File this one under First World Problems. How could something so simple be so complicated?
In this day and age, most adventure bikes need to wired to power various gizmos and gadgets. The list starts with something simple like a smart phone, get’s a little more complicated with possibly a dedicated GPS unit, and ends up being complicated when you get to the whole heated clothing thing.
Right off the bat I added a RAM mount on my handlebars for my phone. I turn on bluetooth and can answer calls using my Sena SMH10R or listen to a great Dead show on my playlist. It’s awesome as long as it has battery, and that’s never as long as I would like it to be.
The answer is to provide a way to plug in the phone while it’s being used.
Here is where it gets tough.
When you are looking at adding a simple power supply there are quite a few choices to be made.
- Do you go with a standard cigarette lighter style? This means also having an adapter to plug into it. That might be a dedicated adapter for your cell phone or one of the newer styles that have USB ports in them.
- Do you go the powerlet style? Powerlets are much better connections but they are just like a cigarette style in that to use it, you’ll need to plug an adapter into it.
- Do you go with one of the new outlet styles that skip the cigarette adapter and go straight to USB?
A cig lighter gives you the widest variety of choices as to what you plug into it.
A powerlet is probably the best built thing out there but you’ll always need to use powerlet adapters or powerlet connectors to use it
Since most charging systems now use a USB this made the most sense for me as to what I am going to use it for (Phone, GoPro, etc).
I found the perfect unit on eBay. It was a combo – cig lighter and USB. It was compact, cheap, combined the best of both worlds and so I bought it.
When it got here it turned out to be one of the cheapest things around. The clamp that attached around the handlebar was a thin piece of cheap plastic. The clamp mounted to the unit with a very small (and plastic) sliding quick disconnect thing. There was no way I was going to mount this on my bike.
I went back to searching the internet, searching the local stores, asking my friends what they have and use.
Sticking with my original plan I found a high quality unit with dual USB and metal clamp from BurnsMoto. When the unit arrived it was everything I wanted. Almost. The clamp will work for a 7/8 only. Mine are tapered which means the unit can only clamp near the end of my bars and not in the middle where I really wanted. Oh well. I’ll make my own mount later. I had a few short USB charging cords for the phone so that worked well.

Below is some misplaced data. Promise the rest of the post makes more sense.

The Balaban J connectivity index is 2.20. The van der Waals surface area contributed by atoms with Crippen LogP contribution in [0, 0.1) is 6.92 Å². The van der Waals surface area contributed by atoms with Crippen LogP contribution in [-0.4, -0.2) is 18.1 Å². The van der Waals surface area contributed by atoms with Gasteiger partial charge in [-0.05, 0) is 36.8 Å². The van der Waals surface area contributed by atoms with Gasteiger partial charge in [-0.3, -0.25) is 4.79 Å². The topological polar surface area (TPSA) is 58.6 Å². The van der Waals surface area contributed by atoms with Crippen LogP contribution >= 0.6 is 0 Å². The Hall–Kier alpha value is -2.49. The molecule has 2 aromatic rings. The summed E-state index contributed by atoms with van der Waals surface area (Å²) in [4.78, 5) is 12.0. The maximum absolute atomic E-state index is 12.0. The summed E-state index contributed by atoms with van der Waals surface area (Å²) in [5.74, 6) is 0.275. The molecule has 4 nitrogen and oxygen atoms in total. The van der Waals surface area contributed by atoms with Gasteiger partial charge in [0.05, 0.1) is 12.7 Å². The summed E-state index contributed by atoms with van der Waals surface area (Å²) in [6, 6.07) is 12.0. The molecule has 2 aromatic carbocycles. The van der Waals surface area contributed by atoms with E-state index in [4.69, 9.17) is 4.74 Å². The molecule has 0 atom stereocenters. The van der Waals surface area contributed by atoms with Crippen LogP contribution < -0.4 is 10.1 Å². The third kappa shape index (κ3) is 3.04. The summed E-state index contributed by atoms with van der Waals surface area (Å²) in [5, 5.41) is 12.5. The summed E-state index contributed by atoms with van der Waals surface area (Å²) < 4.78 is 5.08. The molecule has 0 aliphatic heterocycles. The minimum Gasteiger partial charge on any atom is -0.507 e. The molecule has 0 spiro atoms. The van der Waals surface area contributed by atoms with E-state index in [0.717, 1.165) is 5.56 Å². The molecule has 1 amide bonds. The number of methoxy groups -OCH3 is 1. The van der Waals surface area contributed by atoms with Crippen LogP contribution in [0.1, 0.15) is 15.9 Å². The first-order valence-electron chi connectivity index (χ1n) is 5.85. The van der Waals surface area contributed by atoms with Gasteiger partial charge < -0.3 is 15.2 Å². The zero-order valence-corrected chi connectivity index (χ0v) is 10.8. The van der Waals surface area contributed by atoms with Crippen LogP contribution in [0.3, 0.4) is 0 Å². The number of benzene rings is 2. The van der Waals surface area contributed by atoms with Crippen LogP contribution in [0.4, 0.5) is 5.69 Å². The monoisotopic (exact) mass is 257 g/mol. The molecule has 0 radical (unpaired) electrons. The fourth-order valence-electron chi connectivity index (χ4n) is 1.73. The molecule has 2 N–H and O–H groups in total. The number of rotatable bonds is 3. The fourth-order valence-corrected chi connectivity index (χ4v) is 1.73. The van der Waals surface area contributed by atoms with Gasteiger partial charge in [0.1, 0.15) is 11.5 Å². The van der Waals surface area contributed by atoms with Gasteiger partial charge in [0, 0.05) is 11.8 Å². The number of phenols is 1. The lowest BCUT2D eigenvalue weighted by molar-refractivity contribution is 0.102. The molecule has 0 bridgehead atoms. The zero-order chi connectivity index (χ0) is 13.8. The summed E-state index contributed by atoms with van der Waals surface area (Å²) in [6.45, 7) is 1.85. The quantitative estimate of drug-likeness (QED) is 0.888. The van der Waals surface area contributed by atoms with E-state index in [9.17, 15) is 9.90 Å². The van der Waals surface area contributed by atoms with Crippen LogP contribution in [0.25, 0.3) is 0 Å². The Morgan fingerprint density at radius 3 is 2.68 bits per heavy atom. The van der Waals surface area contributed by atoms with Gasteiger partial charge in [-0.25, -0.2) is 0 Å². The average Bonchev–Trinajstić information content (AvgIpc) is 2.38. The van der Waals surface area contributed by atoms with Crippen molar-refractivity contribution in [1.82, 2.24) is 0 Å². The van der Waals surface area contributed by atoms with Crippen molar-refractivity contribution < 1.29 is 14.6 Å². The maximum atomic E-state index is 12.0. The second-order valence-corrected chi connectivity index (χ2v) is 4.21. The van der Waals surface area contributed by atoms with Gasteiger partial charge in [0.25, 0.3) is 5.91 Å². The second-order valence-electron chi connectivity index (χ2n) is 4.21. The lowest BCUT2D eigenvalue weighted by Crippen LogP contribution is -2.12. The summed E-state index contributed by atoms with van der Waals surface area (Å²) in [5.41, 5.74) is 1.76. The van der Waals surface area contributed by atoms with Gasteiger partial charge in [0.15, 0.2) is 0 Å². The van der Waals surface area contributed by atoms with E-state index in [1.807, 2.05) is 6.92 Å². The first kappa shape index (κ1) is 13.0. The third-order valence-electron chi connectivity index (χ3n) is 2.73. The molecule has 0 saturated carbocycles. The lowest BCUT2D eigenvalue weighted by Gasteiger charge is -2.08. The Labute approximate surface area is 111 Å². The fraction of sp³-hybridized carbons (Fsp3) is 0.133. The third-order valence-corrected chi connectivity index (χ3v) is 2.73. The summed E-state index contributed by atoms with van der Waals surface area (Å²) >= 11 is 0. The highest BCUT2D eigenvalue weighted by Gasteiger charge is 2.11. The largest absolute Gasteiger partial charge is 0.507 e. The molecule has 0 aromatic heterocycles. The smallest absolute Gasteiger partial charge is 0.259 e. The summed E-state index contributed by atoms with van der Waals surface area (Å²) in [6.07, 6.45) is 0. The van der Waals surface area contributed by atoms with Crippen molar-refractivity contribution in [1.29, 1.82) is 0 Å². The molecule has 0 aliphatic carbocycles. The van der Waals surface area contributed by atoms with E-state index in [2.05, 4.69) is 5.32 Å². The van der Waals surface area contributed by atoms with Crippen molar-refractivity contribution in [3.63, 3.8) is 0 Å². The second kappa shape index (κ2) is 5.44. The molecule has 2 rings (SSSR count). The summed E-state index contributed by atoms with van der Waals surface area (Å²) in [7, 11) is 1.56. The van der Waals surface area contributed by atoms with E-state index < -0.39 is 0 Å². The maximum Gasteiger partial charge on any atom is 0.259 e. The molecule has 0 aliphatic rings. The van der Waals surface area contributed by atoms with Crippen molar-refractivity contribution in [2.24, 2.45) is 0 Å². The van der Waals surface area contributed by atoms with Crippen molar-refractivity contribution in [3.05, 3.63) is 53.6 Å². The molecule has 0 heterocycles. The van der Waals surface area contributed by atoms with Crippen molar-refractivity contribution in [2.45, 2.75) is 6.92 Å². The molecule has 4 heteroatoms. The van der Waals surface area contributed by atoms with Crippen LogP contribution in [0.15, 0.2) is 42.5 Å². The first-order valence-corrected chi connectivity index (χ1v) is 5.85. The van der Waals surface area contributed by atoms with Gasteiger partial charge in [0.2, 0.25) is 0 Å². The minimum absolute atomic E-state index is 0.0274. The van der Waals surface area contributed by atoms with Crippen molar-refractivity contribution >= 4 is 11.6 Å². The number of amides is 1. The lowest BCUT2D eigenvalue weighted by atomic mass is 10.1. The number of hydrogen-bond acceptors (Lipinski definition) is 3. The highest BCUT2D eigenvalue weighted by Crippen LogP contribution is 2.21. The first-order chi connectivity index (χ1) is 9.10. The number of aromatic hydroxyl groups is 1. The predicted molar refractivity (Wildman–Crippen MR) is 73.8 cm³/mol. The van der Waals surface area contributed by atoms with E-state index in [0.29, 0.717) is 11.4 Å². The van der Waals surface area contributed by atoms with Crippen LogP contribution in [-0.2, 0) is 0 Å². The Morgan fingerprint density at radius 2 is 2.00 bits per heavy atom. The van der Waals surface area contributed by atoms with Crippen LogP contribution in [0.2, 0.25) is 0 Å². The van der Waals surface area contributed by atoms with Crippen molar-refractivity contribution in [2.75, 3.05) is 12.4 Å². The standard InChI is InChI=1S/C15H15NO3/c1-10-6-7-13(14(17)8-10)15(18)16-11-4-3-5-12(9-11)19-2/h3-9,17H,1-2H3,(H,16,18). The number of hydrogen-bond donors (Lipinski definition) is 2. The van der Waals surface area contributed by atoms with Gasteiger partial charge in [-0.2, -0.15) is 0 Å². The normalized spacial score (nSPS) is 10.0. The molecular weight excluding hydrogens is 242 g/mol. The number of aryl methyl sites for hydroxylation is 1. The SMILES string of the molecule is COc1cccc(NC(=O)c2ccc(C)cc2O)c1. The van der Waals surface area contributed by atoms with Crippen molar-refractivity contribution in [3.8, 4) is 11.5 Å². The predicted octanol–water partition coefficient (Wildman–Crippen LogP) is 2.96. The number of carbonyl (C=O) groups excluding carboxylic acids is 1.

The next challenge was finding the right place to wire it in. I pulled off my center section between the tanks and although there’s a fuse box I didn’t want to just hack into a few wires. There has to be a better way, right? I asked Tomm where he tapped in and he said somewhere in the right side fairing, but he wasn’t sure. I then asked the forum in ADVRider and the internet gave me the right answer.
I had an answer in minutes!
And even better, a picture a little bit later.
With the knowledge I needed I pulled off my right side fairing (5 bolts). The top three are easy to get to, the bottom two sit right behind the Hepco crash bars. By using a hex key with a short end I was able to get in there and get to the bolts without removing the crash bars.
Once loose, you need to remove the gas tank vent hose at the top of the fairing. This allowed the fairing to move forward and out of the way a little.
Next I saw two of the mentioned connectors. Testing them with a multimeter I found out that one was ground and the other was “Always On”. These were not what I was looking for. 🙁
I wanted / needed the unit to be switched on only when the key was on because it has a small led light that is lit when it has power. You can’t have a drain like that on the battery while it’s sitting.
Digging a little deeper into the harness I saw that someone had zip tied another set of connectors way back. I cut the zip and tested them and found that these were the right ones (ACC2).
I mounted the unit on my handlebars, routed the cable where it need to, made sure there was no binding, cut to length, attached a couple of spades at the end, added a little electrical tape for good measure and closed it all back up!
Now I can ride indefinitely and without worrying about killing my cell phone battery.
NEXT UP: Wiring the bike for other stuff – Heated clothing for both rider and passenger, and adding a battery tender connection.
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